Researchers have reviewed the environmental impact of the 2011 Fukushima accident.

Researchers in Japan and New Zealand have reviewed the spread of radioactive fallout from the Fukushima Daiichi Nuclear Power Plant accident.

They were able to map the deposition, distribution and transport of fallout radionuclides, especially Caesium-137, in the terrestrial environment after the accident, using extensive and continuous environmental monitoring.

They found that human interventions high run-off and steep topography led to a rapid decline in the activity concentration of Caesium-137 in soils and rivers, especially in the first year after the accident.

The decline in exposed radioactivity was notably faster than that seen after the Chernobyl Nuclear Power Plant accident, likely related to differences in geography and climate, and the intensive remediation activities in Fukushima.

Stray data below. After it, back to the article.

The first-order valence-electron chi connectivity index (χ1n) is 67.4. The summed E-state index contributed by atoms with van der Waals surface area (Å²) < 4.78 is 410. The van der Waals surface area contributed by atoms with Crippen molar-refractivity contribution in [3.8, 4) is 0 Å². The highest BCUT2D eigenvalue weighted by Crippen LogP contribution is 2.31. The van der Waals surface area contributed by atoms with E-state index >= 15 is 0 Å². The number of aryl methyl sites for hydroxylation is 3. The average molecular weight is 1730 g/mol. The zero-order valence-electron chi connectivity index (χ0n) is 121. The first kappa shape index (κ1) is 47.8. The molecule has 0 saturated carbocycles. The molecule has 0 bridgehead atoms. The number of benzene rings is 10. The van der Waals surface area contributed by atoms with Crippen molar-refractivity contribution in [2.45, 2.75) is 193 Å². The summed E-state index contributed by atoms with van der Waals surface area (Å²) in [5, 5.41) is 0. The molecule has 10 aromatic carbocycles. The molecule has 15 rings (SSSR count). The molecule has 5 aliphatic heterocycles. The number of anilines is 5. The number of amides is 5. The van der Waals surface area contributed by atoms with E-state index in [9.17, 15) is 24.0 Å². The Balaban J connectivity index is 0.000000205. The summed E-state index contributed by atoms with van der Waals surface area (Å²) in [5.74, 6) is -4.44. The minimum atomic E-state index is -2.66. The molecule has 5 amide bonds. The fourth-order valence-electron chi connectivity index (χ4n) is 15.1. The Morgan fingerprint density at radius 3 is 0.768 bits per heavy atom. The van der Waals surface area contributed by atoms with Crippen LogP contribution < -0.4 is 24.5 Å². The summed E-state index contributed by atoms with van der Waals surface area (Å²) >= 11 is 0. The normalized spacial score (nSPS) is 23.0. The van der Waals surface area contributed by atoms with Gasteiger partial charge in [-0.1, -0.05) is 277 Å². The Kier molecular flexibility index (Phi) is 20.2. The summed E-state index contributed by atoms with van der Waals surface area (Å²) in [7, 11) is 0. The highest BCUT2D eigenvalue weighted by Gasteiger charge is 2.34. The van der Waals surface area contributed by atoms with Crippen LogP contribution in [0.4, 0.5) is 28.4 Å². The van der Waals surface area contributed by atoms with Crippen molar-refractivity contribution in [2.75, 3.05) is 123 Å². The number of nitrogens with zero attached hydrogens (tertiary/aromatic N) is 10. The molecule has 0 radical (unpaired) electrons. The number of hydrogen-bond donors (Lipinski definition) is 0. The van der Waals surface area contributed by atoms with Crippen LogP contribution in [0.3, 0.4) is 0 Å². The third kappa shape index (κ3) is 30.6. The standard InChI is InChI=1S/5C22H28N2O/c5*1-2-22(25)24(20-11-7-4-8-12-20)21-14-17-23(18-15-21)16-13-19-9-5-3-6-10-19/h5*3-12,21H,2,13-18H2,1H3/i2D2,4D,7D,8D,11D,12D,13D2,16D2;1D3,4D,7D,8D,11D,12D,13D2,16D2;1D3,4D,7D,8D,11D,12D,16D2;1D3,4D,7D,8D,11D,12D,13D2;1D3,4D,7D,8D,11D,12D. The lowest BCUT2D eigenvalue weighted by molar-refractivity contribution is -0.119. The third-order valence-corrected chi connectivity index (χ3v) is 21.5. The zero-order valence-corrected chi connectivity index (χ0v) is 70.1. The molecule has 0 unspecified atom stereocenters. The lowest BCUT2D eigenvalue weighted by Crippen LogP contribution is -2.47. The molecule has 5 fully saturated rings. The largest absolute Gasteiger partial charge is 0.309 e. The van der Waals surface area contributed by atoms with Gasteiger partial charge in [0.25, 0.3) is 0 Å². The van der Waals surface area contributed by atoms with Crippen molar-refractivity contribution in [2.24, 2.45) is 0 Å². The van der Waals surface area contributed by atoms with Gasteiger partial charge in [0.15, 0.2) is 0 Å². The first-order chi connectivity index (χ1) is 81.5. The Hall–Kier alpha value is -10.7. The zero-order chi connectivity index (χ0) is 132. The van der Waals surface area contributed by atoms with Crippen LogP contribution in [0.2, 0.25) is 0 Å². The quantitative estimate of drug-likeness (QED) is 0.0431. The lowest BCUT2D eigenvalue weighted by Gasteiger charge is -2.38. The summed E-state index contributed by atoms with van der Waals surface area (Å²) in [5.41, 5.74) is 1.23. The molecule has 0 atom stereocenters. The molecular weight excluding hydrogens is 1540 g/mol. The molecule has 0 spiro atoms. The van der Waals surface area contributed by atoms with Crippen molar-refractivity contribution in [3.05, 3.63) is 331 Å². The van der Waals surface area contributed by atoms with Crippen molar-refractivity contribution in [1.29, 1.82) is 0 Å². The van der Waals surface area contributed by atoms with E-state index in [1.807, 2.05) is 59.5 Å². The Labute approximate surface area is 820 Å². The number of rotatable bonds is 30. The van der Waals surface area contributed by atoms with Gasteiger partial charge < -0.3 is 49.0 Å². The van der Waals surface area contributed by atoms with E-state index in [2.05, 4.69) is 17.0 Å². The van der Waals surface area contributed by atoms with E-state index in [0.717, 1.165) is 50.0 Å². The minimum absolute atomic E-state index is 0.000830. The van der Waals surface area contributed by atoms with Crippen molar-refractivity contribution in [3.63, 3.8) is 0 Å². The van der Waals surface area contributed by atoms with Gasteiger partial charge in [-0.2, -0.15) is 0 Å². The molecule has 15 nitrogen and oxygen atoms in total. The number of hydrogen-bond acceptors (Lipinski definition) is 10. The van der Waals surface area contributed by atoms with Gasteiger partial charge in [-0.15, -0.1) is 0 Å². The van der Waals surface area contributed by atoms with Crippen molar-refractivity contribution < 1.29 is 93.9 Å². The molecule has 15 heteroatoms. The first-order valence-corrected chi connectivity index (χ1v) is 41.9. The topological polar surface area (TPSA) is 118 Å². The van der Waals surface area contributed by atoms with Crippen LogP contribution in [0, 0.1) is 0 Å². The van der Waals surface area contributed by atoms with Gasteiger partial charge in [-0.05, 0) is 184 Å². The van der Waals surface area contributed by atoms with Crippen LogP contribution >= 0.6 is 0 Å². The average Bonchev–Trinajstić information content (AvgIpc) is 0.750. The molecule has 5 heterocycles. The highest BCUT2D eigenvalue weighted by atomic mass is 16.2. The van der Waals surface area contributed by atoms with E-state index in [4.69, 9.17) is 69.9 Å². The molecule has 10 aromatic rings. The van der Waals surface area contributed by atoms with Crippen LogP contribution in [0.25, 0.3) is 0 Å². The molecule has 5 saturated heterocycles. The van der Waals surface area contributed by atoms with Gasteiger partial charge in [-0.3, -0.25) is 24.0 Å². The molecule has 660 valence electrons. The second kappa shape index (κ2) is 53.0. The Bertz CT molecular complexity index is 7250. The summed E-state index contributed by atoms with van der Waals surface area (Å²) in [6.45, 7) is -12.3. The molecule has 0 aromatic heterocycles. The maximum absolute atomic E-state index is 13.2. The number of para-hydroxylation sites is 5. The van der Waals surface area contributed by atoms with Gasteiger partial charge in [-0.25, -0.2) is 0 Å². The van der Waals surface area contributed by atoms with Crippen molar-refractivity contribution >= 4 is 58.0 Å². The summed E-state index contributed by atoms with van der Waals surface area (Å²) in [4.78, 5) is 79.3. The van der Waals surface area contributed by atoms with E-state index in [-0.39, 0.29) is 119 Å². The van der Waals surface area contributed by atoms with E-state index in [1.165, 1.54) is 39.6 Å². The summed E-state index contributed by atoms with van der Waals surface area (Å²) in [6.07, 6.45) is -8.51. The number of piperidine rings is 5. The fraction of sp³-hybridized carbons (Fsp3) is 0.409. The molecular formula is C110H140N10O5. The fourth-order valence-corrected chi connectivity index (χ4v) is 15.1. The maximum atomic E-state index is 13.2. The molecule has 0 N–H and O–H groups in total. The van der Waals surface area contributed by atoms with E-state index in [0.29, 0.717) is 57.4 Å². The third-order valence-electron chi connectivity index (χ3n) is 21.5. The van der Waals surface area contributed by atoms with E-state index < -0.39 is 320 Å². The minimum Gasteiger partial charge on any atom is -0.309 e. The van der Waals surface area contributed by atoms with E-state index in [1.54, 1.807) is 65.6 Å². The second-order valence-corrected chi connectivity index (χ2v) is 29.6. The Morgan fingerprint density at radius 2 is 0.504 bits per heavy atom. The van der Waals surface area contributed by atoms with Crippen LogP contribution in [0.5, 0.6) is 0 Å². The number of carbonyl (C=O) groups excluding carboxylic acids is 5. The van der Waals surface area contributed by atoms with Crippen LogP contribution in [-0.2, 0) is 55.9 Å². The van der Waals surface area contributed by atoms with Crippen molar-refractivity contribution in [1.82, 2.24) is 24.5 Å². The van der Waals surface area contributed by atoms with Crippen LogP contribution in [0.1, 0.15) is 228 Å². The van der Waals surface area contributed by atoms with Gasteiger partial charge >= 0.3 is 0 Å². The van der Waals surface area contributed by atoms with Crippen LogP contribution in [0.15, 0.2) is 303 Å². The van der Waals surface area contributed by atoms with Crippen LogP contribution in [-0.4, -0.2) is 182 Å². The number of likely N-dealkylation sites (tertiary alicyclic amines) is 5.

However, forests in Fukushima have retained a notable amount of Caesium-137 in the upper centimetres of soil and could persist as a source of Caesium-137 into rivers.

“For continued understanding of both natural and fallout radionuclide behaviour in the environment, there must be long-term accessibility of the data collected in response to the FDNPP accident,” the researchers say.

The full study is accessible here.